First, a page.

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conceptual question regarding mask effects

conceptual question regarding mask effects

conceptual question regarding mask effects

I have photopaint version 9 and have just scratched the surface of it.  I am not quite certain I know how to ask this question so please be patient with a new user.  I am using photo paint to hopefully create effects that cannot be made or can be made faster than my rendering and animation program (TrueSpace 6.6).  I am trying to understand the concept of why, when, and how to use alpha masks (channels docker, I think).  I am learning animation production for our web site for sales and marketing as well as video troubleshooting manuals.  What is the purpose of Channels and masks?  
Thank you in advance for any help.

RE: conceptual question regarding mask effects

Channels allow you to manipulate certain parts of a photo without affecting other parts... i.e., let's say you have a problem photo. You'd scan it in in RGB color and have 3 channels to work with Red, Green, and Blue. Oftentimes, damage will be more visible on one channel than another - you could replace said channel with one of the others or touch up just that channel. Each color space has different channels you can work with. Take a look over at www.retouchpro.com - look at the various "challenges" that have been presented and read the details on how people have tackled the challenge. You can get some good info there, even though it does tend to be more photoshop-centric.

Masking allows you to "mask off" certain areas of an image for manipulation, etc. Alpha masks are oftentimes used for transparency effects - i.e., you use an alphamask to hide the background of a photo. Not all file formats will support alphamasks, nor will all applications know how to read alphamasks in all image file formats.

There are tutorials over at retouchpro.com that might help... there are also tutorials over at www.unleash.com that might help.

RE: conceptual question regarding mask effects

Thank you for answering my question. I will go check out the site you mentioned shortly.  Just for the sake of asking when you open a file in Photo-paint is it possible to assign a file to a single channel or is this assigned by photopaint automatically? If you generated numerous files showing different portions of the same scene like background, foreground, main object(s), reflectance...etc would each one have three or four channels each?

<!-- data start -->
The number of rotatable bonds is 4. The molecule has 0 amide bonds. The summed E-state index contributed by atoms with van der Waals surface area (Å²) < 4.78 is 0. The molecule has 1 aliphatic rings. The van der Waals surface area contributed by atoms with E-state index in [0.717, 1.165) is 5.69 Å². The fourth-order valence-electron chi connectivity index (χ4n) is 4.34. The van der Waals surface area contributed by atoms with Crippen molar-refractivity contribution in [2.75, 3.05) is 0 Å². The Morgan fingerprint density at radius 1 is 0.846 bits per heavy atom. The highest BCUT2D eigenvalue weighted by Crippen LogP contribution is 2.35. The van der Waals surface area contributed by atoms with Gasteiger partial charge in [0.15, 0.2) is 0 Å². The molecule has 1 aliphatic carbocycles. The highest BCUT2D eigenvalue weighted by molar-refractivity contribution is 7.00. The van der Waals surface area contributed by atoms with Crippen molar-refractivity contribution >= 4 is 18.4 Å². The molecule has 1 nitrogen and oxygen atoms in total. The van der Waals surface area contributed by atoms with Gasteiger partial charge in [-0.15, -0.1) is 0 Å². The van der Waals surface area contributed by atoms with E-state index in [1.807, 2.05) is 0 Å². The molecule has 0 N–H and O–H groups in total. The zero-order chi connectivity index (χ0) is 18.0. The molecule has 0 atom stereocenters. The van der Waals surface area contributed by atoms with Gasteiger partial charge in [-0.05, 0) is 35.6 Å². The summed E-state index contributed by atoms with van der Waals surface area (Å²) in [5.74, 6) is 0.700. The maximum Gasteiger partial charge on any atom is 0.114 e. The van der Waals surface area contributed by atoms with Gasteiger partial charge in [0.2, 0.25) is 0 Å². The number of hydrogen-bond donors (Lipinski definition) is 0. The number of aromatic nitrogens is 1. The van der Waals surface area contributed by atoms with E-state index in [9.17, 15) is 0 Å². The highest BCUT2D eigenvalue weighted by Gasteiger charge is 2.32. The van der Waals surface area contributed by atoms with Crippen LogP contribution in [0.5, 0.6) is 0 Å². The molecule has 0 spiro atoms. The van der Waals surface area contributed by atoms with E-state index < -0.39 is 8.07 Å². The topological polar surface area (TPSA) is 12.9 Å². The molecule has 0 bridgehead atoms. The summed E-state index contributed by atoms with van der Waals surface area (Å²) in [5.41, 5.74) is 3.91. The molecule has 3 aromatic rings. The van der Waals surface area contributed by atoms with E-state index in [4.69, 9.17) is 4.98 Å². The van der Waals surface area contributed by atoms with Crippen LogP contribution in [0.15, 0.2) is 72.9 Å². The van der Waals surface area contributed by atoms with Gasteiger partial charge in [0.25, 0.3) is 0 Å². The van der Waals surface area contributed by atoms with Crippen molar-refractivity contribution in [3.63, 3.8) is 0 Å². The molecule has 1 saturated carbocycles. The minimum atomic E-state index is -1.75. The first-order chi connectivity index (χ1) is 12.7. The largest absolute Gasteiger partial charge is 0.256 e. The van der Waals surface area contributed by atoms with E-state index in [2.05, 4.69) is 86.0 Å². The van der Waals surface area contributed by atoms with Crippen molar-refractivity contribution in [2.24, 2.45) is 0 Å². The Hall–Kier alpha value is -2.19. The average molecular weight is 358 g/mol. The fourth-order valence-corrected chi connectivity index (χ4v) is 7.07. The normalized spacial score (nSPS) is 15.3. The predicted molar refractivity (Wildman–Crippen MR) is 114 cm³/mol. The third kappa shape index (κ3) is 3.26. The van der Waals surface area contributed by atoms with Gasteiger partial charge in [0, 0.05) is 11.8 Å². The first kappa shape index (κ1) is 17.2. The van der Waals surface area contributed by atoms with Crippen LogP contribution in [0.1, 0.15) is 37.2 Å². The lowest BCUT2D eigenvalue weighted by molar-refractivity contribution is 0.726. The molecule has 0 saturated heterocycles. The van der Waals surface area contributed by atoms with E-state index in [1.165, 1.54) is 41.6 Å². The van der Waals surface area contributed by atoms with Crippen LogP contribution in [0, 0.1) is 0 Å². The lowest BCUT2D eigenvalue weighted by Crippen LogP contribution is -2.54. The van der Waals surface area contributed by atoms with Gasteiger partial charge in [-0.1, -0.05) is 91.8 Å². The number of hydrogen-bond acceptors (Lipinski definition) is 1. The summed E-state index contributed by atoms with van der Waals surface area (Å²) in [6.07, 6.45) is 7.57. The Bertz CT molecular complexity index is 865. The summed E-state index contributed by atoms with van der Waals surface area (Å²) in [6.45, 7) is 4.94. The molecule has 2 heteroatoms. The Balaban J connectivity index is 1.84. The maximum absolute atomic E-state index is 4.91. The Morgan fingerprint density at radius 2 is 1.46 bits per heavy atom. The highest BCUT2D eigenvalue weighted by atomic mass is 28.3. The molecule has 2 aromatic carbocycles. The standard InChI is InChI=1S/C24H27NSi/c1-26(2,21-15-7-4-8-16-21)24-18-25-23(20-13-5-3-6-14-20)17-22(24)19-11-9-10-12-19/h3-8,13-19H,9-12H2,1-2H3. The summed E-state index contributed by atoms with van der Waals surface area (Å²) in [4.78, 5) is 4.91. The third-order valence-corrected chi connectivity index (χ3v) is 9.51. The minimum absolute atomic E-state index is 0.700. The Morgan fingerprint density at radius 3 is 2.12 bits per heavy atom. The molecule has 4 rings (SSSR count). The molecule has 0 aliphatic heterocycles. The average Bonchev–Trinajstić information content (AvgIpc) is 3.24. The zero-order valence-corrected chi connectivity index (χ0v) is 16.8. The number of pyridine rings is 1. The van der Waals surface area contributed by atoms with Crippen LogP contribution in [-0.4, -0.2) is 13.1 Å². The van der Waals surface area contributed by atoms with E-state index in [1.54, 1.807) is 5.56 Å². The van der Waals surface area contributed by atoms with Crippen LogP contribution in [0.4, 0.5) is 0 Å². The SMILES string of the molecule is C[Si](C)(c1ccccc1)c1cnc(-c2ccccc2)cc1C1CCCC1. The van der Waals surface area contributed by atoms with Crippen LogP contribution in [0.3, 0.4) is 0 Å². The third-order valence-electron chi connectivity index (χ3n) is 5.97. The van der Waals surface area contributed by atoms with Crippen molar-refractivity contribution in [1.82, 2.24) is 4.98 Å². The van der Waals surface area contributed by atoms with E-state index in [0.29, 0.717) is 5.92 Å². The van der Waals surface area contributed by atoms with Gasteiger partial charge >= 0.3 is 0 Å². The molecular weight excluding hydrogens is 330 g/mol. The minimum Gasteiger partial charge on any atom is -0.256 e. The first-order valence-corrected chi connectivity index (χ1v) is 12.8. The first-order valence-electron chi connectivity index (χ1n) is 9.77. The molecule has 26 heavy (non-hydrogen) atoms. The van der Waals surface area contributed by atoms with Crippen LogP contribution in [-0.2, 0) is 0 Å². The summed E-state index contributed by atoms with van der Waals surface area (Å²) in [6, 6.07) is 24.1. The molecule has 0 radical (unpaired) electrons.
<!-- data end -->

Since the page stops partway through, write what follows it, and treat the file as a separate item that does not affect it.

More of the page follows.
Thanks again for your help.

RE: conceptual question regarding mask effects

No, you can't assign a file to a single channel, per se, but you can do a work around. For the following to work, your image has to be in 24-bit RGB or CMYK color space.

With your image open, you can click on Image|Split Channels To| and then select a "format": RGB (red, green, blue), CMYK (cyan, magenta, yellow, black), HSB (hue, saturation, brightness), HLS (hue, lightness, saturation), YIQ (luminance and two chromacity values). This will create new greyscale images based upon which one of these you chose to split to... you could then work on each file individually and eventually merge them all back together (Image|Combine Channels).

One thing that I do now and then is to split the channels of a photo, copy one of the new files to the clipboard and then paste that image into my original working file and play with the merge modes in the Object Docker... you can improve some color casts this way, improve contrast, etc. Lots of stuff to play with there.

You can also split to LAB (luminosity and two hue channels), but your image has to be in the LAB colorspace to begin with.

These split channels show the entire image. You can also work with some channels directly via the Channel docker but it will only show you the channels that are available in your current colorspace.

You may want to look at the Image|Calculations area for working on Channels, too (I don't know much about working with calcs, just know it's there :) )

RE: conceptual question regarding mask effects

Thank you JavabearSTL.  Very informative. I have much to learn, and you have helped.

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